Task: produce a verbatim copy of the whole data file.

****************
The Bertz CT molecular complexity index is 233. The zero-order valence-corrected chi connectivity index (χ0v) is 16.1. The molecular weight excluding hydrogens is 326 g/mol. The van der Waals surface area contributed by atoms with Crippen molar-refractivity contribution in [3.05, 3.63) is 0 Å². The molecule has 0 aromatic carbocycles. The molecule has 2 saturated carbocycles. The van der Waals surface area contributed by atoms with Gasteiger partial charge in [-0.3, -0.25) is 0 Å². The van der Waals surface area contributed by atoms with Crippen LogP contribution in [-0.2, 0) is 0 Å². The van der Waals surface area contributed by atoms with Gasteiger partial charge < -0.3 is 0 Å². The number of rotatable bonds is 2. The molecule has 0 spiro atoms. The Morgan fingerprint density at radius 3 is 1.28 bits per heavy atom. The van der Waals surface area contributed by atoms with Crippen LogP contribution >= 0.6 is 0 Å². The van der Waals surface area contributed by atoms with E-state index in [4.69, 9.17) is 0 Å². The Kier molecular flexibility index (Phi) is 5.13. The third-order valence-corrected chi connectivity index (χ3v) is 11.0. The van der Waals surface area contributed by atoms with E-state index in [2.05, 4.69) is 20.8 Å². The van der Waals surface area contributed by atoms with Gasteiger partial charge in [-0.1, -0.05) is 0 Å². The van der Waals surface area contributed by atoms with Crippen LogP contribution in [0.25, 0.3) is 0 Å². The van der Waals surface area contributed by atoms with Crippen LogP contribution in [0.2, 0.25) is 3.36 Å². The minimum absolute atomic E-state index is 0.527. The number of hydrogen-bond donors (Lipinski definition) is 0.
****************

The Bertz CT molecular complexity index is 233. The zero-order valence-corrected chi connectivity index (χ0v) is 16.1. The molecular weight excluding hydrogens is 326 g/mol. The van der Waals surface area contributed by atoms with Crippen molar-refractivity contribution in [3.05, 3.63) is 0 Å². The molecule has 0 aromatic carbocycles. The molecule has 2 saturated carbocycles. The van der Waals surface area contributed by atoms with Gasteiger partial charge in [-0.3, -0.25) is 0 Å². The van der Waals surface area contributed by atoms with Crippen LogP contribution in [-0.2, 0) is 0 Å². The van der Waals surface area contributed by atoms with Gasteiger partial charge < -0.3 is 0 Å². The number of rotatable bonds is 2. The molecule has 0 spiro atoms. The Morgan fingerprint density at radius 3 is 1.28 bits per heavy atom. The van der Waals surface area contributed by atoms with Crippen LogP contribution >= 0.6 is 0 Å². The van der Waals surface area contributed by atoms with E-state index in [4.69, 9.17) is 0 Å². The Kier molecular flexibility index (Phi) is 5.13. The third-order valence-corrected chi connectivity index (χ3v) is 11.0. The van der Waals surface area contributed by atoms with E-state index in [2.05, 4.69) is 20.8 Å². The van der Waals surface area contributed by atoms with Gasteiger partial charge in [-0.1, -0.05) is 0 Å². The van der Waals surface area contributed by atoms with Crippen LogP contribution in [0.25, 0.3) is 0 Å². The van der Waals surface area contributed by atoms with Crippen LogP contribution in [0.2, 0.25) is 3.36 Å². The minimum absolute atomic E-state index is 0.527. The number of hydrogen-bond donors (Lipinski definition) is 0.